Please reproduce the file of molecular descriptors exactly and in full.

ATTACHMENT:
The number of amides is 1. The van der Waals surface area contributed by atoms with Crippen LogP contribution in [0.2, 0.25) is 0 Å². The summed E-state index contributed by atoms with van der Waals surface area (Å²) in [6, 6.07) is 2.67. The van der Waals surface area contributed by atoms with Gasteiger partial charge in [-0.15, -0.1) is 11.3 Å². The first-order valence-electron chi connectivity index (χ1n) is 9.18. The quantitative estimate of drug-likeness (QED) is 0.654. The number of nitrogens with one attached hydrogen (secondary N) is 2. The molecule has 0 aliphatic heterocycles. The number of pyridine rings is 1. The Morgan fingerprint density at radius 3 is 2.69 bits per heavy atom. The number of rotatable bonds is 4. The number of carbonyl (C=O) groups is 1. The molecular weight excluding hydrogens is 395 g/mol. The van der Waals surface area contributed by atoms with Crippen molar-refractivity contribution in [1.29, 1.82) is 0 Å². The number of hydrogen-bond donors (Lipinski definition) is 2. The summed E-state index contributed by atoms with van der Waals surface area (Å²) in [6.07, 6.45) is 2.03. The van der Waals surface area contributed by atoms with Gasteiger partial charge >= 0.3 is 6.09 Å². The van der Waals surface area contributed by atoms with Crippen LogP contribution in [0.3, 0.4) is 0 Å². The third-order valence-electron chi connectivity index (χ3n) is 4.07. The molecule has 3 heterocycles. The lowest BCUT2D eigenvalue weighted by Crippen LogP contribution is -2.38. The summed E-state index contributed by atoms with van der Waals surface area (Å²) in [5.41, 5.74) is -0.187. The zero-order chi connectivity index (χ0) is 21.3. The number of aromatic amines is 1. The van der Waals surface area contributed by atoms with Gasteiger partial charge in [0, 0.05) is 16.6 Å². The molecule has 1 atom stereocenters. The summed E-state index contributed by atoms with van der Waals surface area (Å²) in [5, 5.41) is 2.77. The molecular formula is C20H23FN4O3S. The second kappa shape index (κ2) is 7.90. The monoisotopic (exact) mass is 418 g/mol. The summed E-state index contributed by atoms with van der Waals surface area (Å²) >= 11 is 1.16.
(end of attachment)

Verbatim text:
The number of amides is 1. The van der Waals surface area contributed by atoms with Crippen LogP contribution in [0.2, 0.25) is 0 Å². The summed E-state index contributed by atoms with van der Waals surface area (Å²) in [6, 6.07) is 2.67. The van der Waals surface area contributed by atoms with Gasteiger partial charge in [-0.15, -0.1) is 11.3 Å². The first-order valence-electron chi connectivity index (χ1n) is 9.18. The quantitative estimate of drug-likeness (QED) is 0.654. The number of nitrogens with one attached hydrogen (secondary N) is 2. The molecule has 0 aliphatic heterocycles. The number of pyridine rings is 1. The Morgan fingerprint density at radius 3 is 2.69 bits per heavy atom. The number of rotatable bonds is 4. The number of carbonyl (C=O) groups is 1. The molecular weight excluding hydrogens is 395 g/mol. The van der Waals surface area contributed by atoms with Crippen molar-refractivity contribution in [1.29, 1.82) is 0 Å². The number of hydrogen-bond donors (Lipinski definition) is 2. The summed E-state index contributed by atoms with van der Waals surface area (Å²) in [6.07, 6.45) is 2.03. The van der Waals surface area contributed by atoms with Gasteiger partial charge >= 0.3 is 6.09 Å². The van der Waals surface area contributed by atoms with Crippen LogP contribution in [0.3, 0.4) is 0 Å². The third-order valence-electron chi connectivity index (χ3n) is 4.07. The molecule has 3 heterocycles. The lowest BCUT2D eigenvalue weighted by Crippen LogP contribution is -2.38. The summed E-state index contributed by atoms with van der Waals surface area (Å²) in [5.41, 5.74) is -0.187. The zero-order chi connectivity index (χ0) is 21.3. The number of aromatic amines is 1. The van der Waals surface area contributed by atoms with Gasteiger partial charge in [0, 0.05) is 16.6 Å². The molecule has 1 atom stereocenters. The summed E-state index contributed by atoms with van der Waals surface area (Å²) in [5, 5.41) is 2.77. The molecular formula is C20H23FN4O3S. The second kappa shape index (κ2) is 7.90. The monoisotopic (exact) mass is 418 g/mol. The summed E-state index contributed by atoms with van der Waals surface area (Å²) >= 11 is 1.16.